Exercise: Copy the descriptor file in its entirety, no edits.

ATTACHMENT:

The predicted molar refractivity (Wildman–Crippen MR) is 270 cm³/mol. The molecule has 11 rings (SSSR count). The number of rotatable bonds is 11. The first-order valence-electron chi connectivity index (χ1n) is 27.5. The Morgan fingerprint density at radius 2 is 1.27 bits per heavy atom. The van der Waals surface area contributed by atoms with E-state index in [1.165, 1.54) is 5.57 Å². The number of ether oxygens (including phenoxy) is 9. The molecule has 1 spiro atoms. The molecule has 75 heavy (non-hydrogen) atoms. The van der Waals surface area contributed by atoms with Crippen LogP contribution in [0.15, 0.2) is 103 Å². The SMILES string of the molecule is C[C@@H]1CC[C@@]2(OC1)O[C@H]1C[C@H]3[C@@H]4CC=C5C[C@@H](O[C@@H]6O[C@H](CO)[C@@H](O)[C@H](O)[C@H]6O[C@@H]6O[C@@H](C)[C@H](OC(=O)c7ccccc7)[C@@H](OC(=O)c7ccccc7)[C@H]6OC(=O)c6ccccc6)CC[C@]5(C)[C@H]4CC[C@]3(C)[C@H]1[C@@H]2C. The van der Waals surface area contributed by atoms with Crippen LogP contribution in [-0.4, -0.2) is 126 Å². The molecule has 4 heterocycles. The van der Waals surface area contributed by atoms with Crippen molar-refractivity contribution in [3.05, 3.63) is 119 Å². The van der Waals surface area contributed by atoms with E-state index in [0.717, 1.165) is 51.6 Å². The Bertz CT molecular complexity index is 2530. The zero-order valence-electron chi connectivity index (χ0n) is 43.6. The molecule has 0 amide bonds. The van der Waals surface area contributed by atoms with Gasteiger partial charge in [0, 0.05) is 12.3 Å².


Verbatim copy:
The predicted molar refractivity (Wildman–Crippen MR) is 270 cm³/mol. The molecule has 11 rings (SSSR count). The number of rotatable bonds is 11. The first-order valence-electron chi connectivity index (χ1n) is 27.5. The Morgan fingerprint density at radius 2 is 1.27 bits per heavy atom. The van der Waals surface area contributed by atoms with E-state index in [1.165, 1.54) is 5.57 Å². The number of ether oxygens (including phenoxy) is 9. The molecule has 1 spiro atoms. The molecule has 75 heavy (non-hydrogen) atoms. The van der Waals surface area contributed by atoms with Crippen LogP contribution in [0.15, 0.2) is 103 Å². The SMILES string of the molecule is C[C@@H]1CC[C@@]2(OC1)O[C@H]1C[C@H]3[C@@H]4CC=C5C[C@@H](O[C@@H]6O[C@H](CO)[C@@H](O)[C@H](O)[C@H]6O[C@@H]6O[C@@H](C)[C@H](OC(=O)c7ccccc7)[C@@H](OC(=O)c7ccccc7)[C@H]6OC(=O)c6ccccc6)CC[C@]5(C)[C@H]4CC[C@]3(C)[C@H]1[C@@H]2C. The van der Waals surface area contributed by atoms with Crippen LogP contribution in [-0.4, -0.2) is 126 Å². The molecule has 4 heterocycles. The van der Waals surface area contributed by atoms with Crippen molar-refractivity contribution in [3.05, 3.63) is 119 Å². The van der Waals surface area contributed by atoms with E-state index in [0.717, 1.165) is 51.6 Å². The Bertz CT molecular complexity index is 2530. The zero-order valence-electron chi connectivity index (χ0n) is 43.6. The molecule has 0 amide bonds. The van der Waals surface area contributed by atoms with Gasteiger partial charge in [0, 0.05) is 12.3 Å².